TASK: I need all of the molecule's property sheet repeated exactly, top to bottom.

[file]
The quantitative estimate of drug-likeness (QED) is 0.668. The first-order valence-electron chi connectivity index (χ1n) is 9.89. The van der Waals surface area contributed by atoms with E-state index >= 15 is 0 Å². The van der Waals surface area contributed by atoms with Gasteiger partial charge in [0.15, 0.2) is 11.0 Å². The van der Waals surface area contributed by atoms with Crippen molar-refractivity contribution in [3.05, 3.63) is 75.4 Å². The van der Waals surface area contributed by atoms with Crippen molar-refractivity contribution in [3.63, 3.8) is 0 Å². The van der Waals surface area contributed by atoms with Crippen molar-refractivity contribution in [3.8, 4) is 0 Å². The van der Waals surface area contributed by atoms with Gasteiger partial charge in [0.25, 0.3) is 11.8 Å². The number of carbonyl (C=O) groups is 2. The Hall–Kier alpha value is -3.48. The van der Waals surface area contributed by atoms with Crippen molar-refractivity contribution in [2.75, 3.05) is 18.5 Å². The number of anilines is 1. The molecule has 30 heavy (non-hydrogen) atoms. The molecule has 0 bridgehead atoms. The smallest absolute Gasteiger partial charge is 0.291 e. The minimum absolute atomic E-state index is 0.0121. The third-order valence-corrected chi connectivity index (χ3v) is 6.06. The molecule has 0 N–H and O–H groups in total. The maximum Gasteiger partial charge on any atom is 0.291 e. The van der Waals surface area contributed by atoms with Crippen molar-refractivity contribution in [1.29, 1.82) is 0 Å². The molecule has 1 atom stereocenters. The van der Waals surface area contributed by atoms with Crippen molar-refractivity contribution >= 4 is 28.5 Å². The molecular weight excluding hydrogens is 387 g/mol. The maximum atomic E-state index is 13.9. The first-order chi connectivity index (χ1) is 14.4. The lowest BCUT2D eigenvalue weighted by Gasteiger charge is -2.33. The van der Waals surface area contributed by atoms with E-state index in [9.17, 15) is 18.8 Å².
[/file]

The quantitative estimate of drug-likeness (QED) is 0.668. The first-order valence-electron chi connectivity index (χ1n) is 9.89. The van der Waals surface area contributed by atoms with E-state index >= 15 is 0 Å². The van der Waals surface area contributed by atoms with Gasteiger partial charge in [0.15, 0.2) is 11.0 Å². The van der Waals surface area contributed by atoms with Crippen molar-refractivity contribution in [3.05, 3.63) is 75.4 Å². The van der Waals surface area contributed by atoms with Crippen molar-refractivity contribution in [3.63, 3.8) is 0 Å². The van der Waals surface area contributed by atoms with Crippen molar-refractivity contribution in [3.8, 4) is 0 Å². The van der Waals surface area contributed by atoms with Gasteiger partial charge in [0.25, 0.3) is 11.8 Å². The number of carbonyl (C=O) groups is 2. The Hall–Kier alpha value is -3.48. The van der Waals surface area contributed by atoms with Crippen molar-refractivity contribution in [2.75, 3.05) is 18.5 Å². The number of anilines is 1. The molecule has 30 heavy (non-hydrogen) atoms. The molecule has 0 bridgehead atoms. The smallest absolute Gasteiger partial charge is 0.291 e. The minimum absolute atomic E-state index is 0.0121. The third-order valence-corrected chi connectivity index (χ3v) is 6.06. The molecule has 0 N–H and O–H groups in total. The maximum Gasteiger partial charge on any atom is 0.291 e. The van der Waals surface area contributed by atoms with Crippen molar-refractivity contribution in [1.29, 1.82) is 0 Å². The molecule has 1 atom stereocenters. The van der Waals surface area contributed by atoms with Crippen molar-refractivity contribution >= 4 is 28.5 Å². The molecular weight excluding hydrogens is 387 g/mol. The maximum atomic E-state index is 13.9. The first-order chi connectivity index (χ1) is 14.4. The lowest BCUT2D eigenvalue weighted by Gasteiger charge is -2.33. The van der Waals surface area contributed by atoms with E-state index in [9.17, 15) is 18.8 Å².